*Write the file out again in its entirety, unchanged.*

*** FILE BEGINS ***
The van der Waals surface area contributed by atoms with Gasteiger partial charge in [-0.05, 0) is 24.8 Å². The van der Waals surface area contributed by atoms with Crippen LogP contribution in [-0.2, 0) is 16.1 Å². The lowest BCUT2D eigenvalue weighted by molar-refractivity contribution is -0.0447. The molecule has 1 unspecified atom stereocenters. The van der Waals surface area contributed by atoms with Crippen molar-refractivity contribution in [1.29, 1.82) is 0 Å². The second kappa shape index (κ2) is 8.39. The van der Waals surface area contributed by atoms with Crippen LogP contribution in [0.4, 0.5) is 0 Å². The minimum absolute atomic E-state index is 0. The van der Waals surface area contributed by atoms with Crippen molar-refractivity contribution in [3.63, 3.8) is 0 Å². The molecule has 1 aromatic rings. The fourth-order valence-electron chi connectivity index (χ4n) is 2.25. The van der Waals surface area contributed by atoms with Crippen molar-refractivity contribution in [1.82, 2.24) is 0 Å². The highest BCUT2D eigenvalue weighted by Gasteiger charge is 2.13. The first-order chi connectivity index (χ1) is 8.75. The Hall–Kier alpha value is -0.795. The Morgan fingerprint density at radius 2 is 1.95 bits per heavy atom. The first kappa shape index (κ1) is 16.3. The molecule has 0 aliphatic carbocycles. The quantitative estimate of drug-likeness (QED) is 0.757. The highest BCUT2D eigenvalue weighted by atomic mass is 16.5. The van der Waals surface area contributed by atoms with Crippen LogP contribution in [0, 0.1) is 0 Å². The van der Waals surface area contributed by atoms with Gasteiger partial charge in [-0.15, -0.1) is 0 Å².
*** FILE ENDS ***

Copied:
The van der Waals surface area contributed by atoms with Gasteiger partial charge in [-0.05, 0) is 24.8 Å². The van der Waals surface area contributed by atoms with Crippen LogP contribution in [-0.2, 0) is 16.1 Å². The lowest BCUT2D eigenvalue weighted by molar-refractivity contribution is -0.0447. The molecule has 1 unspecified atom stereocenters. The van der Waals surface area contributed by atoms with Crippen molar-refractivity contribution in [1.29, 1.82) is 0 Å². The second kappa shape index (κ2) is 8.39. The van der Waals surface area contributed by atoms with Crippen LogP contribution in [0.4, 0.5) is 0 Å². The minimum absolute atomic E-state index is 0. The van der Waals surface area contributed by atoms with Crippen molar-refractivity contribution in [3.63, 3.8) is 0 Å². The molecule has 1 aromatic rings. The fourth-order valence-electron chi connectivity index (χ4n) is 2.25. The van der Waals surface area contributed by atoms with Crippen molar-refractivity contribution in [1.82, 2.24) is 0 Å². The highest BCUT2D eigenvalue weighted by Gasteiger charge is 2.13. The first-order chi connectivity index (χ1) is 8.75. The Hall–Kier alpha value is -0.795. The Morgan fingerprint density at radius 2 is 1.95 bits per heavy atom. The first kappa shape index (κ1) is 16.3. The molecule has 0 aliphatic carbocycles. The quantitative estimate of drug-likeness (QED) is 0.757. The highest BCUT2D eigenvalue weighted by atomic mass is 16.5. The van der Waals surface area contributed by atoms with Crippen LogP contribution in [0, 0.1) is 0 Å². The van der Waals surface area contributed by atoms with Gasteiger partial charge in [-0.15, -0.1) is 0 Å².